Being a dog lover stuck at home during the pandemic, I watched Amazon’s “The Pack” as soon as it was available this November. “The Pack” is like “The Amazing Race,” except instead of individual competitors, participants bring their dogs on a worldwide adventure.
Typical of reality TV (but at least not attempting to hide it), the show starts in Los Angeles with a glitzy, star-studded intro that doesn’t quite match the rest of the season. Lindsey Vonn hosts the show along with her dog Lucy. Vonn is a World Cup champion in alpine skiing, but the show assumes the viewer already knows some details about her life. Vonn’s a documented dog lover who has used her adorable pups as emotional support to combat depression. As a largely isolated person living in a home with an emotionally supportive pug during the pandemic, I wish the show would have given a bit more background on Vonn and her connection with her furbaby Lucy. Vonn displays empathy for the contestants, including the pooches, throughout the season.
As the season progresses, we learn about the contestants and their bonds with their companions, including Lucy Riles, a mom with an emotional journey. Riles competes with her dog Duchess, and she reveals that when emotionally suffering after a miscarriage, Duchess knew how to comfort her and to gently encourage her to get moving and go outside again. As a chronic illness sufferer, I found this part of Lucy and Duchess’ journey relatable. When bedridden with presumed COVID-19 in March, my roommate’s pug Spanky would not leave my side. When I stopped breathing in my sleep, he pushed his paws on my chest until I woke up. When I couldn’t walk and had to crawl to the bathroom, he barked and wagged his little curly tail, cheering me on.
While I’ll never be physically capable of competing in such an adventure, it was easy to understand why each contestant had a special bond with their dog.
I also enjoyed the story of Mitra Yosri and her canine companion Bozley. Yosri discusses how her dog helped her cope with a move from Utah to Los Angeles, and how having the validation of Bozley’s love helped her overcome the challenges of attending school as an Iranian American in a post-9/11 world.
Safety in “The Pack”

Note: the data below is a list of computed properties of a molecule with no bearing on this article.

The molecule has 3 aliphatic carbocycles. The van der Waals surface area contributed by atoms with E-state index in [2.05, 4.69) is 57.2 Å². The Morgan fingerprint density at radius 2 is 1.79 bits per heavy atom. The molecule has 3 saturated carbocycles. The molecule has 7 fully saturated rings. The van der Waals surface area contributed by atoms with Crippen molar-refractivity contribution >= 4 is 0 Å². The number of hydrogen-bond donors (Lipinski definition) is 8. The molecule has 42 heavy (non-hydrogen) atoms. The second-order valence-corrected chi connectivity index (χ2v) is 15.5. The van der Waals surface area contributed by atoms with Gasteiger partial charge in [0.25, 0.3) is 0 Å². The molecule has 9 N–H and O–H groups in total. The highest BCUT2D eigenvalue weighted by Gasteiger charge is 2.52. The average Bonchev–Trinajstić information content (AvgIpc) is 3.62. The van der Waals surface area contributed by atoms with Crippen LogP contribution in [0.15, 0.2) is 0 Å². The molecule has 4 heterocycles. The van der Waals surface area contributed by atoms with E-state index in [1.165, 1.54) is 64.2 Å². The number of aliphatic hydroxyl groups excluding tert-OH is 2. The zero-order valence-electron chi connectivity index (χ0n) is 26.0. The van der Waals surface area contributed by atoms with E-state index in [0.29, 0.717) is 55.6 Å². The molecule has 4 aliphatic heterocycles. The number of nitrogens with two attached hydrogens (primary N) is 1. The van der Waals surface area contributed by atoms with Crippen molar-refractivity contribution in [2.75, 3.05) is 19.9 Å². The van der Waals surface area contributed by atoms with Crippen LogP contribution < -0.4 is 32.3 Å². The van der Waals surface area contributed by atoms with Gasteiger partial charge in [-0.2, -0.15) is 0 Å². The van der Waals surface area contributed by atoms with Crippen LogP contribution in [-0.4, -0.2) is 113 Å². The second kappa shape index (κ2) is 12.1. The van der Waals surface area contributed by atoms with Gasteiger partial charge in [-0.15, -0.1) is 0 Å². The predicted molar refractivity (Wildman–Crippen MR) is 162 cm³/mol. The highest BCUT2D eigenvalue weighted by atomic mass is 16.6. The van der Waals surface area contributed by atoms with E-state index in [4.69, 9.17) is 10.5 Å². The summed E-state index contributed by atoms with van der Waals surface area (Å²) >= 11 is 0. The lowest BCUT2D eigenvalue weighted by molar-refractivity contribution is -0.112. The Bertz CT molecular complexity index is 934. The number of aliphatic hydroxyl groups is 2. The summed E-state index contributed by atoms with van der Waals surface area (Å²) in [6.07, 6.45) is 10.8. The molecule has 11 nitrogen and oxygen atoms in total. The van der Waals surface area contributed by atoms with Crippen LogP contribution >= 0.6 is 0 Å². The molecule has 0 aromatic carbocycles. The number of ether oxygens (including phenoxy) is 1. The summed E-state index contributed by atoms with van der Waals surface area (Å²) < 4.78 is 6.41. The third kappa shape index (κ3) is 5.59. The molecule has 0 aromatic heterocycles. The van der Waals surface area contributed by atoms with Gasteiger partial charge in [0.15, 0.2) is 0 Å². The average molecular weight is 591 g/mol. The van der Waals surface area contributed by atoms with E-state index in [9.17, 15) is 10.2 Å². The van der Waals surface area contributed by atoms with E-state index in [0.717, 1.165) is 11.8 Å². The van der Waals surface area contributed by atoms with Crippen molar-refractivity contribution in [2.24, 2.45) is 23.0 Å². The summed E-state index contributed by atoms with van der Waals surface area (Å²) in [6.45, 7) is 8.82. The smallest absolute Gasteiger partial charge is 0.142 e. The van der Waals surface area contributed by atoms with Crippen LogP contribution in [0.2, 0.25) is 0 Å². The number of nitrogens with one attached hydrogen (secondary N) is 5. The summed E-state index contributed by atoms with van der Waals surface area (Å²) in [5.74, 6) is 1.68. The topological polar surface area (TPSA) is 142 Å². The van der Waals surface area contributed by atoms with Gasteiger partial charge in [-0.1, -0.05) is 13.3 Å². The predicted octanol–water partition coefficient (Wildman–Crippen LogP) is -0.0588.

I watched “The Pack” not just as a dog lover, but as a game designer. The show includes challenges which test the intellect and physical capabilities of these human/dog teams. (The humans, by the way, are never referred to as dog owners; instead, they are “partners” of the dogs.) Each human/dog team is part of one of two packs: blue and green.
Safety should always be the foundation of solid game design, and “The Pack” hits the mark. The show documents the participation of the Dog Safety Team, which ensures dogs are properly buckled in to any vehicles. Additionally, partners almost always have their dogs on-leash when outdoors, and the host and participants frequently mention the initial training the dogs received prior to competing. The show also has veterinarians on the crew.
In more than once instance, dogs display signs of distress during a competition, and the partners are the first to either take an alternate challenge route or opt to lose the challenge rather than harm their dog. In one instance, the showrunners make a clear call about the importance of dog and human safety, greatly impacting the outcome of the competition.
As Reality Blurred’s Andy Dehnart puts it, Amazon’s “‘The Pack’ cares for its dogs more than its design challenges.” Any skilled experience designer should do just that.
Included for Amazon Prime Members
“The Pack” is included in the Amazon Prime subscription. That’s great news for Amazon fans, and for people like me who require the accessibility of Amazon’s delivery services during the pandemic. However, the educated consumer should know that there are great ethical concerns about Amazon’s operations and the amassed wealth of its CEO Jeff Bezos, a man who could singlehandedly solve almost any problem in the world with his money.
“The Pack” is Family Friendly and Not Focused on Sex
Many reality shows focus on the sexual and romantic chemistry between the human contestants. “The Pack” avoids that entirely, allowing viewers to learn about the home lives and relationships of the contestants as time goes on. While I wish we had learned more about the contestants’ jobs, the focus on the human-dog bond and the lifestyles of the contestants and their dogs was heartening to watch. I have no doubt that each and every participant displayed their genuine connection with their dogs.
Again, the show also conveys a safety-first attitude. Even when asking drivers to move quickly, participants often say things like “safely, but quickly as possible.” In addition to safe dog handling and socialization, the general safety displayed on the show is ideal for families to see and practice.
Like many adult viewers, I enjoy steamy dramas and laughable, romance-centered reality tv shows. However, this alternative is refreshing, and also great for kids (rated age 7+) or for adults who prefer family-friendly content.
Sometimes Dogs Poop
Have you ever watched dog competitions or shows and wondered about how and when the dogs poop? Amazon’s “The Pack” is pretty real about the call of nature. If a dog needs to urinate or defecate, they just do. The camera doesn’t show anything too gross, but it’s a fact of life that dogs need to go, even if costs them a place in the competition. Kudos to “The Pack” for keeping some of the real in reality television.
Overall, “The Pack” is a refreshing quarantine watch, worthy of consuming in one sitting. It has 10 episodes in its first season and is available on Amazon Prime Video. Worldwide locations are panoramic, and Amazon ponied up a million dollars for prizes and animal charity ($500,000 to the winner, $250,000 to the winner’s charity of choice, and $250,000 to locally impact charities where they visit).
Overall rating: 4.5/5 barks.